Over the years, I’ve explored how many business leaders, in an attempt to improve their corporate culture, may be inadvertently setting an expectation of mediocrity and low performance. How does this happen?
How we enable low performers
We have a tendency to focus on the problem children.
As your elementary or high school teacher is well aware, it’s very easy to be distracted by the loud or problem children in class, while the high performers slip through unnoticed.
Low performers have a powerful impact on the rest of the organization.
Many business leaders overlook the power that low performers actually have and their impact on the rest of the organization. For example, in school, high performers have few options. They can’t leave so they simply quietly progress from grade to grade. Not so in the corporate world. High performers have options, and if they aren’t recognized they can leave. Possibly to your biggest competitor.
Low performers can pull your average achievers down.
While your goal in coaching and mentoring your low performers is to move them to higher levels of performance, you could actually be accomplishing the opposite. Your average performers (who likely are better candidates for coaching) may view the inequality of attention you’re spending with low performers as unfair, and actually reduce their efforts to achieve. Thus producing additional low performers.
So what should you do instead?
Here’s what leaders and managers can do:
Analyze your current employee mix.
Take some time to really evaluate your employees and categorize them as high, average or low performer. You may be surprised to find that typically 80% of employees tend to be average performers, with only 10% high performers and 10% low performers.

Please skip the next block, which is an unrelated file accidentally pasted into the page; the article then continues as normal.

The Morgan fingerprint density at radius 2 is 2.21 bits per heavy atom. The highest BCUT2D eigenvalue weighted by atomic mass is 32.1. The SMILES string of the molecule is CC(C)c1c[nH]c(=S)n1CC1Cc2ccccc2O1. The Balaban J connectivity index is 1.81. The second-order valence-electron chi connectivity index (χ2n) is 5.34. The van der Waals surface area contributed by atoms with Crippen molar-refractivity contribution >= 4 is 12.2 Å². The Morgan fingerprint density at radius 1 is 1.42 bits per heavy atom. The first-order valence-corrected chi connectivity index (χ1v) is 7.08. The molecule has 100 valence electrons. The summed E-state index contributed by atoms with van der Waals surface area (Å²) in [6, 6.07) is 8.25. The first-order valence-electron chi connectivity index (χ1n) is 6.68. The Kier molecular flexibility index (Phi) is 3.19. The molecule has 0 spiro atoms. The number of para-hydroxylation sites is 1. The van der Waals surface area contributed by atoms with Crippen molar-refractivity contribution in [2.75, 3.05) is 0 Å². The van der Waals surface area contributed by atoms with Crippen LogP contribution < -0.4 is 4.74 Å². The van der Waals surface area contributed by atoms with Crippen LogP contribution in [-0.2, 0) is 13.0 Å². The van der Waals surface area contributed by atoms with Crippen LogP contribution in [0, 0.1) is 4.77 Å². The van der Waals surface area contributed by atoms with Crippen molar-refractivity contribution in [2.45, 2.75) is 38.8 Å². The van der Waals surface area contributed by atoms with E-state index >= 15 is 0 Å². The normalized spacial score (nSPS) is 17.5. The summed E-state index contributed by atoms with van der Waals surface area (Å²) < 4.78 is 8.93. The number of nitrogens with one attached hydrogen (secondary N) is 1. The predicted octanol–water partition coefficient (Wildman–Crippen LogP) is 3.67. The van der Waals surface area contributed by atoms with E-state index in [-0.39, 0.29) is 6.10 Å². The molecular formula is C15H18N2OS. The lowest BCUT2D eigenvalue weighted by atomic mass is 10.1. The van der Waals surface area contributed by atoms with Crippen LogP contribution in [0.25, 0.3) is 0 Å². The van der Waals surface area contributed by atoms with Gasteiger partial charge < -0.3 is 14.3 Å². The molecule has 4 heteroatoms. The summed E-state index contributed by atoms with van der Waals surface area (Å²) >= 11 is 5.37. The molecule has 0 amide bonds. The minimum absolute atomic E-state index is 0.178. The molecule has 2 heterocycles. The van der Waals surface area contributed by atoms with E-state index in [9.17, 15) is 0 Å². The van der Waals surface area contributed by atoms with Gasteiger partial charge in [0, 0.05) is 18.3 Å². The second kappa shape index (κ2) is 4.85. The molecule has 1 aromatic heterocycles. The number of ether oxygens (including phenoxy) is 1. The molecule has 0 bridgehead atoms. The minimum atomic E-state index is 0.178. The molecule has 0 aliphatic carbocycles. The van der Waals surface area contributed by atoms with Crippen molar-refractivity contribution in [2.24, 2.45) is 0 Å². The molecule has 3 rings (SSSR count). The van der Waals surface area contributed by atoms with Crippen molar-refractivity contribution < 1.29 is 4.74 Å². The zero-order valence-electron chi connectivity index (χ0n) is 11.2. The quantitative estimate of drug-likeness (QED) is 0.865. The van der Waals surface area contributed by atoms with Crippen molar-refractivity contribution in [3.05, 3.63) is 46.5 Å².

Because low performers stand out due to their problem behaviour, they seem to take up a larger percentage of your organization. While you focus your attention on moving such a low percentage of employees from low to average performance, you may be inadvertently lowering the perception of corporate expectation.
Define excellence in the workplace, set this expectation organization-wide.
Instead of rewarding problem employees, focus your time and attention on rewarding, mentoring and recognizing your high performers. At the same time, focus on developing your average performers and moving them toward the high performance category.
Purge your low performers.
The truth is sometimes difficult, but the fact is that when you define and set an expectation of excellence in an organization, there is no more room left for low performers. Every employee is expected to be fully engaged, focused, and inspired by a higher purpose. In these environments, low performers either embrace the new culture of excellence and improve their performance, choose to leave on their own or are phased out by review and termination processes.
Contact us to learn more.